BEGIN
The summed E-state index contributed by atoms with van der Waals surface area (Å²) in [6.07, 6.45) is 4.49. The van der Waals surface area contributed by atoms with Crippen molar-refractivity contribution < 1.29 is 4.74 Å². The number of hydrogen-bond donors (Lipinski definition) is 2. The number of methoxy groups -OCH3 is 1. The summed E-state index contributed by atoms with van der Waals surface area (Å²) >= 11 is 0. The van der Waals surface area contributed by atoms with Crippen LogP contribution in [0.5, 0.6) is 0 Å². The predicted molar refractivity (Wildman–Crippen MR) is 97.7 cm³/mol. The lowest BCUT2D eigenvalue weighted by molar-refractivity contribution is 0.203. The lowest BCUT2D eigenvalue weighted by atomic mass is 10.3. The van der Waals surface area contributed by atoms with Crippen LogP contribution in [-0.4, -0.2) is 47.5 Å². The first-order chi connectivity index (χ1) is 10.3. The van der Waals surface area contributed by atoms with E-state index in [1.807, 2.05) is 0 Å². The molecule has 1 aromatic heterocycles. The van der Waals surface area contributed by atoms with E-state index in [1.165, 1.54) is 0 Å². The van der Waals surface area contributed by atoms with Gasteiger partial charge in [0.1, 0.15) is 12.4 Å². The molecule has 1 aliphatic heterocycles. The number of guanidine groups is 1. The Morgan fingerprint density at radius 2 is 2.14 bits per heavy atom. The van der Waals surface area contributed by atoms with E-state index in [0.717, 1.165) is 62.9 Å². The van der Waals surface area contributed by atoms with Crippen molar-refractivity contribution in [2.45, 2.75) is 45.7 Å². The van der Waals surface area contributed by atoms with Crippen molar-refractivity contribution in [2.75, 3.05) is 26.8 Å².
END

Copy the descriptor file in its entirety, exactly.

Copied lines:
The summed E-state index contributed by atoms with van der Waals surface area (Å²) in [6.07, 6.45) is 4.49. The van der Waals surface area contributed by atoms with Crippen molar-refractivity contribution < 1.29 is 4.74 Å². The number of hydrogen-bond donors (Lipinski definition) is 2. The number of methoxy groups -OCH3 is 1. The summed E-state index contributed by atoms with van der Waals surface area (Å²) >= 11 is 0. The van der Waals surface area contributed by atoms with Crippen LogP contribution in [0.5, 0.6) is 0 Å². The predicted molar refractivity (Wildman–Crippen MR) is 97.7 cm³/mol. The lowest BCUT2D eigenvalue weighted by molar-refractivity contribution is 0.203. The lowest BCUT2D eigenvalue weighted by atomic mass is 10.3. The van der Waals surface area contributed by atoms with Crippen LogP contribution in [-0.4, -0.2) is 47.5 Å². The first-order chi connectivity index (χ1) is 10.3. The van der Waals surface area contributed by atoms with E-state index in [1.807, 2.05) is 0 Å². The molecule has 1 aromatic heterocycles. The van der Waals surface area contributed by atoms with E-state index in [1.165, 1.54) is 0 Å². The van der Waals surface area contributed by atoms with Gasteiger partial charge in [0.1, 0.15) is 12.4 Å². The molecule has 1 aliphatic heterocycles. The number of guanidine groups is 1. The Morgan fingerprint density at radius 2 is 2.14 bits per heavy atom. The van der Waals surface area contributed by atoms with E-state index in [0.717, 1.165) is 62.9 Å². The van der Waals surface area contributed by atoms with Crippen molar-refractivity contribution in [2.45, 2.75) is 45.7 Å². The van der Waals surface area contributed by atoms with Crippen molar-refractivity contribution in [2.75, 3.05) is 26.8 Å².